Mi.mu gloves, Chagall and Domestic Data Streamers: a Taste of Sonar+D


Last Thursday, we had the pleasure of attending at Taste of Sonar + D by Mazda Rebels, at the Mazda Space in Barcelona. There, we were greeted by the likes of Domestic Data Streamers, Chagall and her presentation of the mi.mu gloves.

Domestic Data Streamers vs. Spotify: ‘The Timekeeper’

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Domestic Data Streamers, known for their work on new forms of data visualisation, talked us through their new project for Sonar+D, which aims to answer several questions about the relationship between the way we live our lives and the way we listen to music. The experiment will take the form of an installation combining both digital and physical elements, in the form of a marble for each and every participant, in the attempt to find the perfect song and create the perfect memory.

Chagall and the mi.mu gloves

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mi.mu gloves explore the interaction with music using the movement of the hands as an expressive weapon. mi.mu gloves allow the performer to freehand draw sounds in multiple dimensions, spontaneously creating and manipulating the sound in an intuitive and expressive way.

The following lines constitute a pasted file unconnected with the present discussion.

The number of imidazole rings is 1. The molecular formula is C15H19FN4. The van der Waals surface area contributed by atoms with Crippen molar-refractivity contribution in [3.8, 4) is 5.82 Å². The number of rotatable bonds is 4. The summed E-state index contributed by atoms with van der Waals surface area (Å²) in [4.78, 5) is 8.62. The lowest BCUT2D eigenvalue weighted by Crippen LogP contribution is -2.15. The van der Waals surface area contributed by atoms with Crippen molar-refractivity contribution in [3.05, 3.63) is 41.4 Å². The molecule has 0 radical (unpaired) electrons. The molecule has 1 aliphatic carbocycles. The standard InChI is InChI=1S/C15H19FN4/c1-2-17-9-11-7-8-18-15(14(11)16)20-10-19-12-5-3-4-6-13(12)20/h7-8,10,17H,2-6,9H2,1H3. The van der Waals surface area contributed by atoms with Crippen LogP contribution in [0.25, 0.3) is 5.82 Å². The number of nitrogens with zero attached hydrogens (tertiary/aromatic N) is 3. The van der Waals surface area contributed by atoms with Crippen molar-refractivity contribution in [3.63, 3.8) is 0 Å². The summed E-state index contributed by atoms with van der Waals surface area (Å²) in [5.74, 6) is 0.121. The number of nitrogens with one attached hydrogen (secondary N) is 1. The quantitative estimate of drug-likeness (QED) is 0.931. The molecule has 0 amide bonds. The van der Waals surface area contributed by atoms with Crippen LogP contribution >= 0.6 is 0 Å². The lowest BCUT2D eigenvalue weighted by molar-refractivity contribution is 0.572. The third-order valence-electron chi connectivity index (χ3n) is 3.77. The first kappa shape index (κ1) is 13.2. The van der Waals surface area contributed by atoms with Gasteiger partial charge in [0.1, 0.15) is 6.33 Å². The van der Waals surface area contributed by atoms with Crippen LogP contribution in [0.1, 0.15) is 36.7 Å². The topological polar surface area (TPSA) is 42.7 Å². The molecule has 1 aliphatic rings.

Computer scientist, musician and mi.mu managing director Adam Stark introduced the philosophy behind the project, its history and a variety of ‘glove musicians’ from around the world, by explaining how the gloves intend to create freedom of expression in music production through freedom of movement. He presented us with a musician suffering from cerebral palsy who was able to ‘make’ his own harp instrument using the gloves. Singer, producer and member of the mi.mu gloves development team, Chagall then performed wearing mi.mu gloves, manipulating the different layers of sound, as well as some basic visuals, using the gloves. It was quite a sight to see that the raising of her index finger could put her voice in loop, and that she could generate harmonies by simply gesturing with her hand. 

Photos by Hayley Cantor



Hayley Cantor

Hayley Cantor

Hayley is a multidisciplinary Graphic Designer & VJ whose career follows a colourful journey from working in optics to graduating in Psychology, working in mental health and homeless services, VJing to Graphic Design. She has a long-term passion for musical and new media art projects. She makes her mark with technicolour live visual performances under the artistic name VJ AYL.

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